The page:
Three standouts from TEDx Melbourne

 Image Credit: Teresa Noble 

Image Credit: Teresa Noble 

This week TEDx captured the minds of Melburnians with their ‘Rebels, Revolutionaries and Us’ conference and I was lucky enough to see the action in person.

The theme is extremely relevant to today's current society, where productive rebels and revolutionaries are needed to help inspire change and instigate positive change to create a more inclusive world.

After listening to countless TED talks during my morning commute, I had a rough idea of what to expect - obviously great speakers and compelling presentations are to be expected from any TEDx event - but the day was much more than I expected.

It’s going to be pretty hard to succinctly report on all the amazing talent who took the stage but I’ll try. Here’s my top TEDx experiences from the day:

1. The atmosphere

Let’s be honest, the Melbourne Convention and Exhibition Centre isn't the most luxe or exciting of venues, but the speakers and events team managed to transform the convention centre into an energetic and exciting forum. The event was spaced out well and nothing was overly complicated to find. The day wasn’t just TED talks - virtual reality and live music added additional dynamic to the day, to the point where Electric Fields had people standing up and dancing!

The food and beverage offering was also a cut above the usual conference fare. Having catering at an event is one thing, but when you have some of Melbourne’s top chefs like Adam D’sylva (Coda) and Frank Camorra (MoVida) serving you food, it’s a whole other ball game - event planners, take note.

2. Every speaker managed to capture the audience in a unique way

Firstly, can we take a moment and imagine how nerve racking it would be to speak in front of 1000 + people? To overcome this and present a kick-ass talk takes some pretty incredible people, and some killer preparation. I can only imagine how many hours each presenter rewrote, reread and rehearsed their content and it definitely paid off. Every speaker managed to capture the audience's attention in a unique way, so it wasn't simply five hours of someone talking at you. Dr. Catherine Ball was one of my standout speakers of the day; she engaged with the audience and her humor was authentic and did not come across as staged or planned. She managed to talk about gender inequalities in a humorous way which was refreshing. Another stand out was Ed McManus, CEO of Powershop Australia, who challenged the audience to think why our country is resisting transitioning to clean renewable energy. I think a lot of individuals could use some tips from these presenters - both in the quality of their talks and the talk content in general.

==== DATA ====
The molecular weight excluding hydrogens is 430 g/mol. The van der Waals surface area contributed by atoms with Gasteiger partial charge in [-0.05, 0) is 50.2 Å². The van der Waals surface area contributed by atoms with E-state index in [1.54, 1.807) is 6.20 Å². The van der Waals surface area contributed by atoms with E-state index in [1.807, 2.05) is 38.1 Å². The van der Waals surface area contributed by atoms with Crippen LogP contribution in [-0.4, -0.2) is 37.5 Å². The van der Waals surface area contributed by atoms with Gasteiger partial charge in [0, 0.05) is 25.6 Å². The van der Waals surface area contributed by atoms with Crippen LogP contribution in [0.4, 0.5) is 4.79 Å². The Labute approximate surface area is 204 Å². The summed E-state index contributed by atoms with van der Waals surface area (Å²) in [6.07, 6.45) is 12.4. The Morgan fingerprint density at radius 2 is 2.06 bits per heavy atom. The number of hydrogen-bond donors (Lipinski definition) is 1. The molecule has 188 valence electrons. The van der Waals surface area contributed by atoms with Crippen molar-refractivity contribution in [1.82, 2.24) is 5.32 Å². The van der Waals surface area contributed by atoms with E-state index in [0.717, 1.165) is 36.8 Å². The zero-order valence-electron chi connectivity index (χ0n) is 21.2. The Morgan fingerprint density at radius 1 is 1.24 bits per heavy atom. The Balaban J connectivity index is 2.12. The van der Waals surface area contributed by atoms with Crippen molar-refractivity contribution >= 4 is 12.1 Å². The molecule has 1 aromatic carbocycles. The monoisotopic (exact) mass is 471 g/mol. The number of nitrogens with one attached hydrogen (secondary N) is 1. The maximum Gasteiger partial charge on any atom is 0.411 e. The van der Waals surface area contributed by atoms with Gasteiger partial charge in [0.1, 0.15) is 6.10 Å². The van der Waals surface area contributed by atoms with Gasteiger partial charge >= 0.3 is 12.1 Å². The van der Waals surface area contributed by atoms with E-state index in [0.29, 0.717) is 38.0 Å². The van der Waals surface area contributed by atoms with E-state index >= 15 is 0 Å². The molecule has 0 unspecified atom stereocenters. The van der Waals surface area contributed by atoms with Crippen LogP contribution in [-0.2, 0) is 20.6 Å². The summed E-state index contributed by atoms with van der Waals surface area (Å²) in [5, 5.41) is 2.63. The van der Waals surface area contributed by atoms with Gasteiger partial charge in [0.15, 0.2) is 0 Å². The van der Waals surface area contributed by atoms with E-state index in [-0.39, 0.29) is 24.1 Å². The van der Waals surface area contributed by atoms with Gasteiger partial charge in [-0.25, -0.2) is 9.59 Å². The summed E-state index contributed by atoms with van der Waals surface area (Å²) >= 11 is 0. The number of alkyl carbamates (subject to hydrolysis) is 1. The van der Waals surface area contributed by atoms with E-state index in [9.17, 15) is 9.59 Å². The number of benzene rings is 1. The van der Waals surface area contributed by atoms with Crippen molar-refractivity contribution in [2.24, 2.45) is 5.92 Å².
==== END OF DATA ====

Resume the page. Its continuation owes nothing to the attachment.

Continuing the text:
Live in this moment. And this moment is you.
— Deng Adut

 

3. The standout speaker of the day was Deng Adut

Deng Adut already had my heart before this day, but he managed to re-capture it all over again. In a TEDxMelbourne first, he was interviewed onstage rather than presenting a solo speech. If you ever need a reminder to be humble and grateful, pick up his book ‘Songs of a War Boy’ and count your blessings! Despite being conscripted as a boy soldier at the age of six and experiencing traumas too horrible to imagine, Deng has managed to “forgive his enemies”, “celebrate everything in [his] past and celebrate [his] failures”. Deng’s strong spirit rippled throughout the room and left everyone inspired.

All in all, TEDx Melbourne was a fantastic, thought-provoking event and I suggest subscribing to the TEDx mailing list so you can secure tickets for the next round of TEDx Melbourne.